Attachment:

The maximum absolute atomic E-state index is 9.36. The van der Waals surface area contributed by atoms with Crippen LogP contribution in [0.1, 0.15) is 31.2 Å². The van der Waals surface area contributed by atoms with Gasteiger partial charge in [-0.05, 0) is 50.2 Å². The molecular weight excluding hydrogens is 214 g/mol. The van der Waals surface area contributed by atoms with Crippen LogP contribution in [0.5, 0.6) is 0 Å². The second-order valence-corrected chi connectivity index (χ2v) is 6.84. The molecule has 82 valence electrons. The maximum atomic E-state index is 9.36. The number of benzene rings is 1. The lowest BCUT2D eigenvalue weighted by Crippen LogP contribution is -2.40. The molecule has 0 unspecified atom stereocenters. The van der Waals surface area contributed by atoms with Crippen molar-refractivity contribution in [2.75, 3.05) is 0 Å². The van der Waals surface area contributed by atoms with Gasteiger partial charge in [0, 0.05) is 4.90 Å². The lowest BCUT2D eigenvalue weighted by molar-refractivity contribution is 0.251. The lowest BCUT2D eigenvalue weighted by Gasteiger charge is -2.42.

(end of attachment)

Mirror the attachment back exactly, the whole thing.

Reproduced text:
The maximum absolute atomic E-state index is 9.36. The van der Waals surface area contributed by atoms with Crippen LogP contribution in [0.1, 0.15) is 31.2 Å². The van der Waals surface area contributed by atoms with Gasteiger partial charge in [-0.05, 0) is 50.2 Å². The molecular weight excluding hydrogens is 214 g/mol. The van der Waals surface area contributed by atoms with Crippen LogP contribution in [0.5, 0.6) is 0 Å². The second-order valence-corrected chi connectivity index (χ2v) is 6.84. The molecule has 82 valence electrons. The maximum atomic E-state index is 9.36. The number of benzene rings is 1. The lowest BCUT2D eigenvalue weighted by Crippen LogP contribution is -2.40. The molecule has 0 unspecified atom stereocenters. The van der Waals surface area contributed by atoms with Crippen molar-refractivity contribution in [2.75, 3.05) is 0 Å². The van der Waals surface area contributed by atoms with Gasteiger partial charge in [0, 0.05) is 4.90 Å². The lowest BCUT2D eigenvalue weighted by molar-refractivity contribution is 0.251. The lowest BCUT2D eigenvalue weighted by Gasteiger charge is -2.42.